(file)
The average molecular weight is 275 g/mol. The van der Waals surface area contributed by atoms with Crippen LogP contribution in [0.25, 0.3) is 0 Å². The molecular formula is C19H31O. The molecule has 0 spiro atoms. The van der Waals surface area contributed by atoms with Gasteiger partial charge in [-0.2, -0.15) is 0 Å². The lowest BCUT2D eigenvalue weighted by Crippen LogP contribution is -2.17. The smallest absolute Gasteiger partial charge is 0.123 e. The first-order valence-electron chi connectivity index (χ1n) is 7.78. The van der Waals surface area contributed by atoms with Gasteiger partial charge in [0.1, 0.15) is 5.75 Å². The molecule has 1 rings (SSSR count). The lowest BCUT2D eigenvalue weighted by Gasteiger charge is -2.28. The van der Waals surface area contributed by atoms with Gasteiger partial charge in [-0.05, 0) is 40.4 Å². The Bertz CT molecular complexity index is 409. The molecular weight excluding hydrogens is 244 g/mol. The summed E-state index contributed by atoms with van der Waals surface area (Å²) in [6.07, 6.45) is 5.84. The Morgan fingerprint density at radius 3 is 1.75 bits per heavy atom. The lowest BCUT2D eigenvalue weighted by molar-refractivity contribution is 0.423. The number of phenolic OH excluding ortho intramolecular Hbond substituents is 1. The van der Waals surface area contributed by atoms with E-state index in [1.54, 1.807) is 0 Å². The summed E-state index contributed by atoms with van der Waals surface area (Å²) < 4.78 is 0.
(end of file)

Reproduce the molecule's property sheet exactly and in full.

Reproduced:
The average molecular weight is 275 g/mol. The van der Waals surface area contributed by atoms with Crippen LogP contribution in [0.25, 0.3) is 0 Å². The molecular formula is C19H31O. The molecule has 0 spiro atoms. The van der Waals surface area contributed by atoms with Gasteiger partial charge in [-0.2, -0.15) is 0 Å². The lowest BCUT2D eigenvalue weighted by Crippen LogP contribution is -2.17. The smallest absolute Gasteiger partial charge is 0.123 e. The first-order valence-electron chi connectivity index (χ1n) is 7.78. The van der Waals surface area contributed by atoms with Gasteiger partial charge in [0.1, 0.15) is 5.75 Å². The molecule has 1 rings (SSSR count). The lowest BCUT2D eigenvalue weighted by Gasteiger charge is -2.28. The van der Waals surface area contributed by atoms with Gasteiger partial charge in [-0.05, 0) is 40.4 Å². The Bertz CT molecular complexity index is 409. The molecular weight excluding hydrogens is 244 g/mol. The summed E-state index contributed by atoms with van der Waals surface area (Å²) in [6.07, 6.45) is 5.84. The Morgan fingerprint density at radius 3 is 1.75 bits per heavy atom. The lowest BCUT2D eigenvalue weighted by molar-refractivity contribution is 0.423. The number of phenolic OH excluding ortho intramolecular Hbond substituents is 1. The van der Waals surface area contributed by atoms with E-state index in [1.54, 1.807) is 0 Å². The summed E-state index contributed by atoms with van der Waals surface area (Å²) < 4.78 is 0.